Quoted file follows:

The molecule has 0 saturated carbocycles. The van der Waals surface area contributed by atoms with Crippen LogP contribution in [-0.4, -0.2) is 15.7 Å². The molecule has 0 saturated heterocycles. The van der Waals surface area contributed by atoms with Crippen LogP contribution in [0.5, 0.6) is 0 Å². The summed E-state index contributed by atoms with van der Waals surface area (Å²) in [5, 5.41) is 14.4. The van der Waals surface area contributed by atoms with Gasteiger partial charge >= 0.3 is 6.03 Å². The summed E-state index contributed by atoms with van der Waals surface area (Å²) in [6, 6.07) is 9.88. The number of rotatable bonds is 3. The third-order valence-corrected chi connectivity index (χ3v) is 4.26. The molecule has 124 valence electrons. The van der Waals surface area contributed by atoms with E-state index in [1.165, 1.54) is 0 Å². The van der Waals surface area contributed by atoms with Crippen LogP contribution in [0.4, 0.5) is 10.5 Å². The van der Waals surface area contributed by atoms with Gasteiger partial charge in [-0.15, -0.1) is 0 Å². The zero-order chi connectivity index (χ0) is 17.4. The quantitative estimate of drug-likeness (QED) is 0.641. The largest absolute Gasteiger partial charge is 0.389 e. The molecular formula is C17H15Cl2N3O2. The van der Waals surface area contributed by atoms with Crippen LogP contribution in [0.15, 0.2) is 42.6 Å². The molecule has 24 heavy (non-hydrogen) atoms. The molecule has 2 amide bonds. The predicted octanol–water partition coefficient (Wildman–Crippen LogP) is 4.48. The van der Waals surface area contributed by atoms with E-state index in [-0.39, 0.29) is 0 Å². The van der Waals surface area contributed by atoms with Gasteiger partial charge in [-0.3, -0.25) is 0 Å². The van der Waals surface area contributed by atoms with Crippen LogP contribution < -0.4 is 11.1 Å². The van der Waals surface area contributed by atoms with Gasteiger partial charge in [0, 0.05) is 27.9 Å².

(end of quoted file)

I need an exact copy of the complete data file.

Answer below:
The molecule has 0 saturated carbocycles. The van der Waals surface area contributed by atoms with Crippen LogP contribution in [-0.4, -0.2) is 15.7 Å². The molecule has 0 saturated heterocycles. The van der Waals surface area contributed by atoms with Crippen LogP contribution in [0.5, 0.6) is 0 Å². The summed E-state index contributed by atoms with van der Waals surface area (Å²) in [5, 5.41) is 14.4. The van der Waals surface area contributed by atoms with Gasteiger partial charge >= 0.3 is 6.03 Å². The summed E-state index contributed by atoms with van der Waals surface area (Å²) in [6, 6.07) is 9.88. The number of rotatable bonds is 3. The third-order valence-corrected chi connectivity index (χ3v) is 4.26. The molecule has 124 valence electrons. The van der Waals surface area contributed by atoms with E-state index in [1.165, 1.54) is 0 Å². The van der Waals surface area contributed by atoms with Crippen LogP contribution in [0.4, 0.5) is 10.5 Å². The van der Waals surface area contributed by atoms with Gasteiger partial charge in [-0.15, -0.1) is 0 Å². The zero-order chi connectivity index (χ0) is 17.4. The quantitative estimate of drug-likeness (QED) is 0.641. The largest absolute Gasteiger partial charge is 0.389 e. The molecular formula is C17H15Cl2N3O2. The van der Waals surface area contributed by atoms with Crippen LogP contribution in [0.15, 0.2) is 42.6 Å². The molecule has 24 heavy (non-hydrogen) atoms. The molecule has 2 amide bonds. The predicted octanol–water partition coefficient (Wildman–Crippen LogP) is 4.48. The van der Waals surface area contributed by atoms with E-state index in [-0.39, 0.29) is 0 Å². The van der Waals surface area contributed by atoms with Gasteiger partial charge in [-0.3, -0.25) is 0 Å². The van der Waals surface area contributed by atoms with Crippen LogP contribution < -0.4 is 11.1 Å². The van der Waals surface area contributed by atoms with Gasteiger partial charge in [0, 0.05) is 27.9 Å².